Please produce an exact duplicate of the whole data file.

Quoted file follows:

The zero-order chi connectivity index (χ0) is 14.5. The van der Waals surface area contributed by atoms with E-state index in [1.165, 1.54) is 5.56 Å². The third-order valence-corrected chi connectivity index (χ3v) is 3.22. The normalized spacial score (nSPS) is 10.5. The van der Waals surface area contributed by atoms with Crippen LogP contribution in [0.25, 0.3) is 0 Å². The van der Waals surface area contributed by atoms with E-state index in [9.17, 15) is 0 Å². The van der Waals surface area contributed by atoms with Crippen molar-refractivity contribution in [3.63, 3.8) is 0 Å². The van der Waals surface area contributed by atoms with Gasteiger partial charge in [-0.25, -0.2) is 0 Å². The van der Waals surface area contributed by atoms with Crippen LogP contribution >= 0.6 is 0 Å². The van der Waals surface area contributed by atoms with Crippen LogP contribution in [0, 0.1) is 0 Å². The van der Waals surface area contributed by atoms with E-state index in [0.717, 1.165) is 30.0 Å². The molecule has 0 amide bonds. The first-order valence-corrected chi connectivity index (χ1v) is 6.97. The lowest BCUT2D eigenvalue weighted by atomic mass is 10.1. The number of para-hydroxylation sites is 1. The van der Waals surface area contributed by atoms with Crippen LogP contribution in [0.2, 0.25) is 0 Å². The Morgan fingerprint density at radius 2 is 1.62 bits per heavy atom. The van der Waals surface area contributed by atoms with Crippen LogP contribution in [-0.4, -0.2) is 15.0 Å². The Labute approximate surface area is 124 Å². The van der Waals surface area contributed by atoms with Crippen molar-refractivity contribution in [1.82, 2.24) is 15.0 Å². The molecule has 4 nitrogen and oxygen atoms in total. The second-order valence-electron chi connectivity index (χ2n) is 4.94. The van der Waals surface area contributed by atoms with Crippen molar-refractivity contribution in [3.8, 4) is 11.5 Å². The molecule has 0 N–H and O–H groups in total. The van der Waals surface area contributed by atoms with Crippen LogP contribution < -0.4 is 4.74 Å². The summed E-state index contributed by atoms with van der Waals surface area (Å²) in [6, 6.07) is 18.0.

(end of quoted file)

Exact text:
The zero-order chi connectivity index (χ0) is 14.5. The van der Waals surface area contributed by atoms with E-state index in [1.165, 1.54) is 5.56 Å². The third-order valence-corrected chi connectivity index (χ3v) is 3.22. The normalized spacial score (nSPS) is 10.5. The van der Waals surface area contributed by atoms with Crippen LogP contribution in [0.25, 0.3) is 0 Å². The van der Waals surface area contributed by atoms with E-state index in [9.17, 15) is 0 Å². The van der Waals surface area contributed by atoms with Crippen molar-refractivity contribution in [3.63, 3.8) is 0 Å². The van der Waals surface area contributed by atoms with Gasteiger partial charge in [-0.25, -0.2) is 0 Å². The van der Waals surface area contributed by atoms with Crippen LogP contribution >= 0.6 is 0 Å². The van der Waals surface area contributed by atoms with Crippen LogP contribution in [0, 0.1) is 0 Å². The van der Waals surface area contributed by atoms with E-state index in [0.717, 1.165) is 30.0 Å². The molecule has 0 amide bonds. The first-order valence-corrected chi connectivity index (χ1v) is 6.97. The lowest BCUT2D eigenvalue weighted by atomic mass is 10.1. The number of para-hydroxylation sites is 1. The van der Waals surface area contributed by atoms with Crippen LogP contribution in [0.2, 0.25) is 0 Å². The Morgan fingerprint density at radius 2 is 1.62 bits per heavy atom. The van der Waals surface area contributed by atoms with Crippen LogP contribution in [-0.4, -0.2) is 15.0 Å². The Labute approximate surface area is 124 Å². The van der Waals surface area contributed by atoms with Crippen molar-refractivity contribution in [1.82, 2.24) is 15.0 Å². The molecule has 4 nitrogen and oxygen atoms in total. The second-order valence-electron chi connectivity index (χ2n) is 4.94. The van der Waals surface area contributed by atoms with Crippen molar-refractivity contribution in [3.8, 4) is 11.5 Å². The molecule has 0 N–H and O–H groups in total. The van der Waals surface area contributed by atoms with Crippen LogP contribution < -0.4 is 4.74 Å². The summed E-state index contributed by atoms with van der Waals surface area (Å²) in [6, 6.07) is 18.0.